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Obtain IRS ruling on individually designed SEP?


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Any thoughts on what is standard practice with individually designed SEPs on whether to apply for an IRS ruling or not?

I'm working with an individually designed SEP that has a non-standard definition of compensation, but I'm confident the definition satisfies Code § 414(s) & regulations. Of course, an IRS ruling on it (& the plan) would be the most conservative route. Before I discuss with the employer whether to spend the money on a ruling, though, I'd like to know what other individually designed plans are doing.

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Have you checked to see if any rulings have already been issued which might give some guidance as to what might be allowed?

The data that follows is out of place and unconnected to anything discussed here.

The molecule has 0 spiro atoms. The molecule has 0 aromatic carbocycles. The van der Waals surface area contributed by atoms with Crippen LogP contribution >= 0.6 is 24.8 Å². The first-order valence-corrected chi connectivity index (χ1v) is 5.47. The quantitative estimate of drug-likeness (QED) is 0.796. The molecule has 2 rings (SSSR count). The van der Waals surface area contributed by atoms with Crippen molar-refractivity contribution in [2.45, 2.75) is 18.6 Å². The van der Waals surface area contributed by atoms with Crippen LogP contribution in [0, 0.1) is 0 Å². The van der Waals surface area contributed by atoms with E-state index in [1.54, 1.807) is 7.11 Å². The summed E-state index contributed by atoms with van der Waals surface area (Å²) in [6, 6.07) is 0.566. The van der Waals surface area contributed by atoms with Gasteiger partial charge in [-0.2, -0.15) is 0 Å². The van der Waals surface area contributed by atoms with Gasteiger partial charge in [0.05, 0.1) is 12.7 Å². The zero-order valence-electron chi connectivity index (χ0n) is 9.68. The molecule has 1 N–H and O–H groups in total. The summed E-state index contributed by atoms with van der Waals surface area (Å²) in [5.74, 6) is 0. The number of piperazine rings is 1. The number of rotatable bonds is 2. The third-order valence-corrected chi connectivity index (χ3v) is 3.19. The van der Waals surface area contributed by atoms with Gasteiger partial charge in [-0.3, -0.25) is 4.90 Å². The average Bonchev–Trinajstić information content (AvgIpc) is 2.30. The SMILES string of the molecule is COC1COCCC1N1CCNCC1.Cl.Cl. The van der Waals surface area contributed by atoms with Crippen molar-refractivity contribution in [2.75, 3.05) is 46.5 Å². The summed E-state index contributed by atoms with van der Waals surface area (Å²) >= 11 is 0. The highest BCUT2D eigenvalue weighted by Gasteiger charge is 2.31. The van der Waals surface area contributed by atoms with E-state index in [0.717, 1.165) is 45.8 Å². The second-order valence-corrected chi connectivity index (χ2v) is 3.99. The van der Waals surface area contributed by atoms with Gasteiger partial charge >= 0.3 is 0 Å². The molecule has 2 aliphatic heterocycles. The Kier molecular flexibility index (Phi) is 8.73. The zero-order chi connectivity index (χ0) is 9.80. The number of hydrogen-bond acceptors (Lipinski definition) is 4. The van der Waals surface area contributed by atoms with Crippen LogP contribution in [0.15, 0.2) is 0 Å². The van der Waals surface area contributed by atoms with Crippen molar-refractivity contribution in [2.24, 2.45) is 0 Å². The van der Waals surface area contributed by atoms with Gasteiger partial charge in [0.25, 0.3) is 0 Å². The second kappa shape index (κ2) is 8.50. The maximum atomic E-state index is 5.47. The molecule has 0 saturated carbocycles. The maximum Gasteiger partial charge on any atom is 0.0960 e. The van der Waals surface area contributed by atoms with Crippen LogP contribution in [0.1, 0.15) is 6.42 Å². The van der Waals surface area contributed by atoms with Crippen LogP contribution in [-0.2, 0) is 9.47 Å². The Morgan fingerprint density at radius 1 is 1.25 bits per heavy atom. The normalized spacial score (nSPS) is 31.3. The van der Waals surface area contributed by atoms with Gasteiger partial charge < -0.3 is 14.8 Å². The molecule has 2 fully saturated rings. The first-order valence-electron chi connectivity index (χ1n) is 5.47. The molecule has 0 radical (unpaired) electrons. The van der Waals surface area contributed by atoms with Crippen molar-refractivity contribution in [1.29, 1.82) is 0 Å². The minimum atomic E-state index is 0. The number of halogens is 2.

George D. Burns

Cost Reduction Strategies

Burns and Associates, Inc

www.costreductionstrategies.com(under construction)

www.employeebenefitsstrategies.com(under construction)

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No, though that's a good idea. But even if I'm able to find favorable rulings, it's still just me saying that the plan follows the law. The question remains, is getting a PLR worth the added certainty? It would help the analysis to know whether it's common or rare for individually designed SEPs to get PLRs.

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Not having any idea how many individually designed plans there are makes it difficult to compare with the few PLRs that might have been issued. But the same thing is true of all other items. Neither the number of issued PLRs or the lack of them gives any insight.

However, it is quite possible, as with many other items, that the issued PLRs give enough pros and cons to allow you to make a decision as to the viability of applying for one for this particular plan design.